European stock markets rose Friday after Asian indices closed mixed, with a cooler inflation environment offset by recession risks.

There are growing expectations that the Federal Reserve will cut US interest rates in the first half of 2024 thanks to a string of data suggesting its tightening cycle is finally getting price rises under control.

Data Thursday showed that the personal consumption expenditures (PCE) price index -- the Fed's preferred gauge of inflation -- slowed further in October.

Other recent data pointed to a softening in US consumer spending and the labour market.

Data this week also showed eurozone inflation came in lower than forecast, giving the European Central Bank room to pause on rates and consider cutting next year.

The outlook was less clear in Britain, where the rate of annual inflation remains the highest among G7 rich nations.

Bank of England officials have indicated that they do not see UK rate cuts any time soon, helping to boost the pound against main rivals.

Traders were awaiting a speech Friday due from Fed chief Jerome Powell, hoping for guidance on the bank's rate plans.

While officials have welcomed the inflation data, they have been reluctant to call an end to more than a year of rate hikes just yet, warning that prices could flare up again.

"It is still too early to eliminate the tightening bias in the Fed's forward guidance," said Brian Rose at UBS Global Wealth Management.

"We expect (Powell) to be careful to avoid sounding too dovish."

While Wall Street closed out November on a mixed note Thursday, it was a strong month for US and other global stock markets.

The Nasdaq and S&P 500 both jumped about 10 percent in November.

The ongoing weakness in China's economy remains a problem, even as authorities move to put in place measures to kickstart growth.

"There's still a lot of pessimism -- there's still a wait-and-see attitude," said James Fletcher of Ethos Investment Management.

Still, analysts remain positive about the global equity outlook.

Stephen Innes said investors were "recognising the Federal Reserve's successful management of inflation without inducing a severe recession, a concern that was a massive part of the 2023 narrative".

However, he added that "uncertainties persist amid geopolitical risks such as Russia/Ukraine tensions, Middle East dynamics, the upcoming US Presidential election, and the lagged effects of prolonged higher interest rates".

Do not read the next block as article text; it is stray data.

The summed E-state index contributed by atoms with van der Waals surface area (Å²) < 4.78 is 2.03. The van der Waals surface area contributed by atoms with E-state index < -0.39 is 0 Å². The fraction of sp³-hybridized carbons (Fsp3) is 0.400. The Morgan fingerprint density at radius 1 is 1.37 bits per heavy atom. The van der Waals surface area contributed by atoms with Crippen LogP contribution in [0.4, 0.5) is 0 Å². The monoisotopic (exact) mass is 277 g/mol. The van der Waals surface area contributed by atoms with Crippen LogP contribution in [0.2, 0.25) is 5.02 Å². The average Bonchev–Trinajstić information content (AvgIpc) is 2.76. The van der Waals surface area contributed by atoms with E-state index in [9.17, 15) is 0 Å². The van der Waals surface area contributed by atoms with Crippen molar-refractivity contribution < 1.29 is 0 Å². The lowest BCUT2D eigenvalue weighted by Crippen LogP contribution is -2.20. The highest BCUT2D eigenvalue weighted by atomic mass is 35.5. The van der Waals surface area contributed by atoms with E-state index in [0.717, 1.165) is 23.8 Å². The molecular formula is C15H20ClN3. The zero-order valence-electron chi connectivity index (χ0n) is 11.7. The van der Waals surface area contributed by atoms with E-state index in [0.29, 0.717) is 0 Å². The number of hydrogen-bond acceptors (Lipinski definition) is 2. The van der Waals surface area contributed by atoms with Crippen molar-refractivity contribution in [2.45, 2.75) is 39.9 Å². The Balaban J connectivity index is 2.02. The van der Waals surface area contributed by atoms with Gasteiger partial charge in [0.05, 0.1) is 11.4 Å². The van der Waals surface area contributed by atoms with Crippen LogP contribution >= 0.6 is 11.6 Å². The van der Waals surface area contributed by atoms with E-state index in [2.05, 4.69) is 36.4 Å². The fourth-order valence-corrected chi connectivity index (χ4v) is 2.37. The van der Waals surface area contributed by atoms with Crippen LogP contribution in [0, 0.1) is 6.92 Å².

Oil prices steadied following Thursday's losses that were caused despite a deal between OPEC and Russia-led allies to further cut output.

The grouping said they would further reduce production in the new year, while Saudi Arabia would also extend an ongoing cut.

But observers said the measures were voluntary and it remained to be seen whether members -- particularly Russia and some African countries who had hit back at initial calls for a cut -- would stick to their pledges.

"The absence of a comprehensive breakdown with only a select number of countries detailing their reduction failed to convince the market," noted analysts at ANZ Group Holdings.

Key figures around 1115 GMT 

London - FTSE 100: UP 0.6 percent 7,499.92 points

Paris - CAC 40: UP 0.4 percent at 7,341.68

Frankfurt - DAX: UP 0.7 percent at 16,327.93

EURO STOXX 50: UP 0.7 percent at 4,412.63

Tokyo - Nikkei 225: DOWN 0.2 percent at 33,431.51 (close)

Hong Kong - Hang Seng Index: DOWN 1.3 percent at 16,830.30 (close)

Shanghai - Composite: UP 0.1 percent at 3,031.64 (close)

New York - Dow: UP 1.5 percent at 35,950.89 (close)

Euro/dollar: DOWN at $1.0882 from $1.0889 on Thursday

Pound/dollar: UP at $1.2649 from $1.2621

Dollar/yen: DOWN at 148.05 yen from 148.14 yen

Euro/pound: DOWN at 86.03 pence from 86.22 pence

Brent North Sea crude: FLAT at $80.89 per barrel

West Texas Intermediate: DOWN 0.1 percent at $76.03 per barrel